Written by Greg Stamper, who can be found on twitter @g_stamp91.
In part one of this article (which can be found here) we took a look at some of the teams that were blessed with a solid offseason and deserved their title as winners.
It’s time to take a look and see which teams have had far less success and are deemed this year’s losers; some of which may surprise you.
Part 2: Losers
One thing is for certain, Washington tried.
Although the Capitals managed to sign the top defenseman available on this year’s market in Matt Niskanen, it’s widely believed that they massively overpaid in the process of doing so. For the time being, this deal should work in the Caps favour, but, near the end of the massive seven-year, $40.25 million deal when Niskanen still has a $5.75 million cap hit in his mid-30’s, it then might really come back to bite them.
Washington didn’t stop there though.
On top of Niskanen, the Caps also elected to sign his 33 year-old (34 when the season starts) teammate from Pittsburgh, defenseman Brooks Orpik, to a five-year, $27.5 million deal. This move quite simply is the reason for Washington making the loser section of this list; it is totally insane.
Losing Mikhail Grabovski and not replacing him didn’t help the Caps either.
The fact that the signing of back-up goaltender Justin Peters to a two-year, $1.9 million deal appears to be the best / least risky move the Caps made shows just how rough this offseason was.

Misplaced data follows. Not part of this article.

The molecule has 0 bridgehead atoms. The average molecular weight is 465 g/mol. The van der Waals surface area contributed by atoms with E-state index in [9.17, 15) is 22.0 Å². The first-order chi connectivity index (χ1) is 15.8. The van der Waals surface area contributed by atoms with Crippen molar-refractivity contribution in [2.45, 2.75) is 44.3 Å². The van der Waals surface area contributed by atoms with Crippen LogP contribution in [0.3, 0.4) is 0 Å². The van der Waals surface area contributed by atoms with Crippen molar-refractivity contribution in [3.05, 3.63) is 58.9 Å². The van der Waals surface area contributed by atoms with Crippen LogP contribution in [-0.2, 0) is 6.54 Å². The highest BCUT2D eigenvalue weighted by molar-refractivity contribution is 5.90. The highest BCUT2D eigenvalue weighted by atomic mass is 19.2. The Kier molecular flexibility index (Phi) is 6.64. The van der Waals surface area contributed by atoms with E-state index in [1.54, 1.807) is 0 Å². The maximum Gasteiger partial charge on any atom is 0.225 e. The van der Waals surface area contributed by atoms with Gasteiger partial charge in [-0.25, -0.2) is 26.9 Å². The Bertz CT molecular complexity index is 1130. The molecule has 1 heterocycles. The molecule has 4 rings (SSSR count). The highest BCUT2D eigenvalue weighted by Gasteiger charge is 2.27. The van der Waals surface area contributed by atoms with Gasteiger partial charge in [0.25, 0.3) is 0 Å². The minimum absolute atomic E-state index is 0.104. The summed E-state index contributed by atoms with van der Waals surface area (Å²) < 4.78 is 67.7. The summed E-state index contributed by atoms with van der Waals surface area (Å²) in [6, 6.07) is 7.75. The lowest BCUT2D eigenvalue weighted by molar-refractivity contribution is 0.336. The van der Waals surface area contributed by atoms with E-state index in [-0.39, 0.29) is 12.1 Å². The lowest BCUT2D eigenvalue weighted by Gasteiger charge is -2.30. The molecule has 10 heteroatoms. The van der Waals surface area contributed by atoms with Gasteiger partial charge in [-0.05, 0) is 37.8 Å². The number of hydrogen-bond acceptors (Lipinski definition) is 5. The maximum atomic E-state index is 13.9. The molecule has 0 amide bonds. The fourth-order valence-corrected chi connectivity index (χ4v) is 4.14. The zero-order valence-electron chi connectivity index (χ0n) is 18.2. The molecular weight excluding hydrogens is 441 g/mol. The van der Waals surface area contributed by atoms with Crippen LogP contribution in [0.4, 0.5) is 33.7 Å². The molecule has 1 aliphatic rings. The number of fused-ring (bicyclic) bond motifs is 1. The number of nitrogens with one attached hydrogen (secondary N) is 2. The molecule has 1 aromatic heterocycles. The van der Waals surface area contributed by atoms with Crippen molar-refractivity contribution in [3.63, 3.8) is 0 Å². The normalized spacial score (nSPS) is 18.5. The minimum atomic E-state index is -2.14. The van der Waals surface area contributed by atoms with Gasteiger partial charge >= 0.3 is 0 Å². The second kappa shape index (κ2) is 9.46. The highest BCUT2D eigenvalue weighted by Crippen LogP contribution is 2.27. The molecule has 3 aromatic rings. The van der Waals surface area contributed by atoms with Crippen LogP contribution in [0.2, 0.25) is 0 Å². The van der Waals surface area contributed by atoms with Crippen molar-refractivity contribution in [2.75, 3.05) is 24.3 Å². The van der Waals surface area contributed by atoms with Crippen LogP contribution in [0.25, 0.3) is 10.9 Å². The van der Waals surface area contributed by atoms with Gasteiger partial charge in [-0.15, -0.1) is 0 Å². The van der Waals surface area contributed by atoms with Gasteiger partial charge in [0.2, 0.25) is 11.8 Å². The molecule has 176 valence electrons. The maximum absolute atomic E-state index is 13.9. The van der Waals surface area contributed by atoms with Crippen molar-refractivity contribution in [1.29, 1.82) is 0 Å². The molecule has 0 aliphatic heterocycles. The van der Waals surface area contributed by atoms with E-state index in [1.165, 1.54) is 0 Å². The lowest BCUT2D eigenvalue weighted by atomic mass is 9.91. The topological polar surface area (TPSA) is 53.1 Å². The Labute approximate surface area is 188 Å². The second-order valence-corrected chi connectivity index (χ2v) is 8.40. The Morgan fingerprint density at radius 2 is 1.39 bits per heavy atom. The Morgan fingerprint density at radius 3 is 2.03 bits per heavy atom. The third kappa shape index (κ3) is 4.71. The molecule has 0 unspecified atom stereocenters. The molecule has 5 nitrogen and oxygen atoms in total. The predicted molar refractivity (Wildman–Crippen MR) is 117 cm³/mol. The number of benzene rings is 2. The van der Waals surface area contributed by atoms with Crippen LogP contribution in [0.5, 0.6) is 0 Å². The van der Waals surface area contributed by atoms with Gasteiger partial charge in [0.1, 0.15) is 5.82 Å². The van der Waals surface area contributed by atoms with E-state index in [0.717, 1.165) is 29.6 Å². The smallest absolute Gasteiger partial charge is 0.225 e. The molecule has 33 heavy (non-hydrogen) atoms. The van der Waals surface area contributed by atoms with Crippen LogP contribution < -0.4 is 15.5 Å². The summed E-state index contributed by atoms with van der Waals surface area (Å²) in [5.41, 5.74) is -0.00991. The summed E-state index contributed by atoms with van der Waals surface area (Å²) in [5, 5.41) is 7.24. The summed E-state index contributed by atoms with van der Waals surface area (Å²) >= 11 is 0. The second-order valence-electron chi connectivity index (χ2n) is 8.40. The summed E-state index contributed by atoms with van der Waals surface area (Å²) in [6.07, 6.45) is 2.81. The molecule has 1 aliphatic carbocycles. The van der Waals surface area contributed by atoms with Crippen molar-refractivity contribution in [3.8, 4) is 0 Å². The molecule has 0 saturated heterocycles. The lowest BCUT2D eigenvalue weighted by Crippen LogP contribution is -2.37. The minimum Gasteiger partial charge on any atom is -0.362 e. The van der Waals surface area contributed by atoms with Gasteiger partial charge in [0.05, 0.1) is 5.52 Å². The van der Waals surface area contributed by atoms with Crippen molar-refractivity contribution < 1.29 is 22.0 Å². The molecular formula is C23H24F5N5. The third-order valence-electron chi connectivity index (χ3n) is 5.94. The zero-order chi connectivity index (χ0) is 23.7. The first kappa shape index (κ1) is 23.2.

San Jose Sharks
The Sharks’ only move in free agency was the signing of enforcer John Scott for one-year, $700,000; need I say more?
For a team that was believed to be finally ready to shake things up after yet another disappointing playoff performance last season, all the Sharks have done is lose players. Dan Boyle is gone to the Rangers, Brad Stuart was dealt to the Avalanche and Martin Havlat was bought out.
The same core group of players remains intact. Will that change with a Joe Thornton or Patrick Marleau trade?
That remains to be seen.
For now, this offseason has been a major bust for San Jose.
Bruins GM Peter Chiarelli has been one of the league’s better managers at working around the cap to add talent during both the offseason and at the trade deadline over the last few seasons, but, it appears he may have lost his touch.
After re-signing Patrice Bergeron to a very good value for a player of his talents (eight-years, $52 million), Chiarelli seemed to forget to free up money to be a player in this year’s free agency market.
The Bruins have added absolutely no-one this offseason and lost notable players Jarome Iginla, Shawn Thornton, Andrej Meszaros, and Chad Johnson to other teams.
With the current cap space siting at -$209,143 according to CapGeek.com, there is some serious work that needs to be done if Boston wants to replace the 30 goals that Iginla scored last season.
This has been a very weak offseason for one of the league’s best teams.
Detroit Red Wings
Coming into this offseason, with names like Dan Boyle and Matt Niskanen available as a free agent, and Mike Green and Tyler Myers possibly available in trades, there was common belief around hockey that the Wings would finally get the quality right-handed defenseman they had been so desperately seeking.
Well, so far none of that has come to be, with Myers likely staying put on a new look Buffalo squad and Green still in Washington.
Instead, the Wings only two offseason acquisitions of note were the re-signing’s of defenseman Kyle Quincey to a bloated two-year, $9 million deal and 35 year-old forward Danny Cleary for one-year at $1.5 million; both of which came with displeasure from Detroit fans.
Might Detroit’s management team finally have lost their abilities? First signing Stephen Weiss to a massive deal last year and now nobody this year; Detroit doesn’t seem like the UFA destination they once were.